Michael Betts and Tracy Lore in The Drowsy Chaperone
(© Alysa Brennan)
Michael Betts and Tracy Lore in The Drowsy Chaperone
(© Alysa Brennan)
The 3-D Theatricals production of The Drowsy Chaperone, now at the Plummer Auditorium, may be imperfect, but it spotlights the innate joy of this champagne of a musical.

A parody of the Gershwin/Princess Theater musicals of the 1920s, the show has an enchanting score by Lisa Lambert and Greg Morrison -- ranging from toe-tapping numbers like "Cold Feet" to frothy love songs like "Accident Waiting To Happen" -- and an often hilarious book by Bob Martin and Don McKellar, which comments on the early days of theater when joyous dance numbers thrilled audiences instead of landing helicopters and crashing chandeliers.

The show-within-a-show is narrated by the Man In Chair, played by Michael Betts, who walks the fine line between empathetic and pathetic. While he sometimes relies too hard on a nebbishy whine, the majority of the time, he embodies what drives the kind of true musical lover who tingles when the orchestra strikes up the overture.

The cast's main assets are Tracy Lore as the boozy title character, Nicole Manly as the ditzy blonde showgirl Kitty, and Carlos Martin as the campy lothario Adolfo. As leading lady Janet, Gail Bennett has quite a good time with her big number, "Show Off," but lacks the belting voice to shake the stage. As Robert, Joseph Sark has grace when he dances, but his singing -- especially of his high notes -- is far from ideal. The biggest disappointment is Sally Struthers, who gives a surprisingly unsubtle performance as the dingbatty, aristocratic Mrs. Tottendale.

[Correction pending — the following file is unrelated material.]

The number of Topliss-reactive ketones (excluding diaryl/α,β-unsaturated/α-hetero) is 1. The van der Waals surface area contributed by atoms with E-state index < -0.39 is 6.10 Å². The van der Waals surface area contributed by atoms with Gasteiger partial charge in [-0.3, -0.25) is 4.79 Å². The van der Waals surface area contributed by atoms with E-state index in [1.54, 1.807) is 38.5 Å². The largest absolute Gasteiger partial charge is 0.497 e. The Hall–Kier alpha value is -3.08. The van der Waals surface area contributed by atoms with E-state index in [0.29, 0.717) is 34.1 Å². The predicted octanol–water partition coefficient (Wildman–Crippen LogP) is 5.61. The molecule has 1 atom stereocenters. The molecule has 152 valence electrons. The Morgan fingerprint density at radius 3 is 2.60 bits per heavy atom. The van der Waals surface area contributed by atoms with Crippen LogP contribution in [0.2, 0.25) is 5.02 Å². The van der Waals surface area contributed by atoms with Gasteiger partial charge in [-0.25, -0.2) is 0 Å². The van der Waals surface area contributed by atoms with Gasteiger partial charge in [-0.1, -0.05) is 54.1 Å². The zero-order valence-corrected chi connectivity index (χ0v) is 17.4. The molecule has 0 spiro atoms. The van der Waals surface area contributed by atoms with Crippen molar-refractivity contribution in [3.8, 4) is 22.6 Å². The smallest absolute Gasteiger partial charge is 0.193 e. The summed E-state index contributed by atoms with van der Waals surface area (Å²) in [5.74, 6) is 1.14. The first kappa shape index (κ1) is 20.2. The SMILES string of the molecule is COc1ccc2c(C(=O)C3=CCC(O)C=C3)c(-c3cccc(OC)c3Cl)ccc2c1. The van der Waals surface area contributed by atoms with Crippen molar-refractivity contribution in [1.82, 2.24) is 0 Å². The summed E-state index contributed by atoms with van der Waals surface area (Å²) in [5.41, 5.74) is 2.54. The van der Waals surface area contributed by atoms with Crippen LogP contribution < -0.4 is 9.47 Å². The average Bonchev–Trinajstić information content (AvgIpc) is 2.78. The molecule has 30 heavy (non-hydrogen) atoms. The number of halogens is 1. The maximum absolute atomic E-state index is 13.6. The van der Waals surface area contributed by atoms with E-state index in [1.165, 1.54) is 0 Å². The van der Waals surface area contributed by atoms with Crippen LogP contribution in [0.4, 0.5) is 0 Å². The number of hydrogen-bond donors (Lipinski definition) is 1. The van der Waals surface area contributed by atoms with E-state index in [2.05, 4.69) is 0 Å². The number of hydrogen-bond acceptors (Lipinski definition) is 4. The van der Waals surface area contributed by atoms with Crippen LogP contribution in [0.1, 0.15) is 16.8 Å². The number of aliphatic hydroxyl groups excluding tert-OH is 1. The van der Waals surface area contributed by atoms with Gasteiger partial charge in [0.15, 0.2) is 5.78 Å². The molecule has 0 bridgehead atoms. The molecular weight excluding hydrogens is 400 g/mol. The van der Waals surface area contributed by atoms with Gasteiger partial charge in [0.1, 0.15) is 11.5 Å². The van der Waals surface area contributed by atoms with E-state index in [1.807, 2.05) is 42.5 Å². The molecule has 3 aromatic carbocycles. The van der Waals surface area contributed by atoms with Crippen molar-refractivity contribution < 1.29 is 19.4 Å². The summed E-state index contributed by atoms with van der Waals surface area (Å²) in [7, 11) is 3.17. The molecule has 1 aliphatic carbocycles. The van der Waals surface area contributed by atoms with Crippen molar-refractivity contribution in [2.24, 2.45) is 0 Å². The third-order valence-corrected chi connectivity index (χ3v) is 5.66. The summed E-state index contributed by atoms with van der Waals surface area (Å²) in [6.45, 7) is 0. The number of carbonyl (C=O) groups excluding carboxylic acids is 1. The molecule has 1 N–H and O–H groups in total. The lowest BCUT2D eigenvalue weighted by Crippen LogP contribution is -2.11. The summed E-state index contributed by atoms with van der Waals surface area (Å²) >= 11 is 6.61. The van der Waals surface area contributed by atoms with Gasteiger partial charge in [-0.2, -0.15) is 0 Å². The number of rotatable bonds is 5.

The best facet of this production is Kami Seymour's choreography. Whether putting together a two-person tap display, or launching a rousing number with the entire cast, Seymour captures the moves of the period with ease.

Director T.J. Dawson has put together a mostly first-rate production team. The set by J Branson effortlessly converts a cluttered apartment into luxury suites within moments; the costumes by Sharell Martin are consistently witty, particularly those that convert quickly from one outfit to another for Bennett in her big number, and the cotton candy lighting by Steven Young, with pinks and purples that hit the curtains, brings sweet confection to the eyes.

The one major problem is that the sound is often muddy. When multiple people sing different lyrics at the same time and none of the lyrics are comprehensible, this champagne turns to swill.